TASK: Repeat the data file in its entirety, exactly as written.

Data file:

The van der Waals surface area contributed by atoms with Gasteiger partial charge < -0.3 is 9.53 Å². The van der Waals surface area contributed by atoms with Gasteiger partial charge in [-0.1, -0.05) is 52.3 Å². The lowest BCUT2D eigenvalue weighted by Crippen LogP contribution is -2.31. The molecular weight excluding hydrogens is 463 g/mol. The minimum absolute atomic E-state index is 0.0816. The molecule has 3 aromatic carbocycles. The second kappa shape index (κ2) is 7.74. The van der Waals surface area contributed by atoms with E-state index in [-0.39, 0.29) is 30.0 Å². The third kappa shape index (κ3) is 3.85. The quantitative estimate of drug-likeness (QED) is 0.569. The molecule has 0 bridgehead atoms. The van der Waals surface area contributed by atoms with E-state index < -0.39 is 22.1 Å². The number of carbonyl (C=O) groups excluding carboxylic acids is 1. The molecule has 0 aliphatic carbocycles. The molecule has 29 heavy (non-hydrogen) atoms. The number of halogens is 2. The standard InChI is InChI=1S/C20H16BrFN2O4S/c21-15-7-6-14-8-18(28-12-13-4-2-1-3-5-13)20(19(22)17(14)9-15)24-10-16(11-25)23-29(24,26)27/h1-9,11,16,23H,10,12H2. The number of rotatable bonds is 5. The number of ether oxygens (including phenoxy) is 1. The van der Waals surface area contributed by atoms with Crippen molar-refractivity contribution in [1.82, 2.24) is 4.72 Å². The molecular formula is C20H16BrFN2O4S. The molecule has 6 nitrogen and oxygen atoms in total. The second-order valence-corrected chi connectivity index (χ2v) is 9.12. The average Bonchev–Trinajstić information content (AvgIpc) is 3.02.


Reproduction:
The van der Waals surface area contributed by atoms with Gasteiger partial charge < -0.3 is 9.53 Å². The van der Waals surface area contributed by atoms with Gasteiger partial charge in [-0.1, -0.05) is 52.3 Å². The lowest BCUT2D eigenvalue weighted by Crippen LogP contribution is -2.31. The molecular weight excluding hydrogens is 463 g/mol. The minimum absolute atomic E-state index is 0.0816. The molecule has 3 aromatic carbocycles. The second kappa shape index (κ2) is 7.74. The van der Waals surface area contributed by atoms with E-state index in [-0.39, 0.29) is 30.0 Å². The third kappa shape index (κ3) is 3.85. The quantitative estimate of drug-likeness (QED) is 0.569. The molecule has 0 bridgehead atoms. The van der Waals surface area contributed by atoms with E-state index < -0.39 is 22.1 Å². The number of carbonyl (C=O) groups excluding carboxylic acids is 1. The molecule has 0 aliphatic carbocycles. The molecule has 29 heavy (non-hydrogen) atoms. The number of halogens is 2. The standard InChI is InChI=1S/C20H16BrFN2O4S/c21-15-7-6-14-8-18(28-12-13-4-2-1-3-5-13)20(19(22)17(14)9-15)24-10-16(11-25)23-29(24,26)27/h1-9,11,16,23H,10,12H2. The number of rotatable bonds is 5. The number of ether oxygens (including phenoxy) is 1. The van der Waals surface area contributed by atoms with Crippen molar-refractivity contribution in [1.82, 2.24) is 4.72 Å². The molecular formula is C20H16BrFN2O4S. The molecule has 6 nitrogen and oxygen atoms in total. The second-order valence-corrected chi connectivity index (χ2v) is 9.12. The average Bonchev–Trinajstić information content (AvgIpc) is 3.02.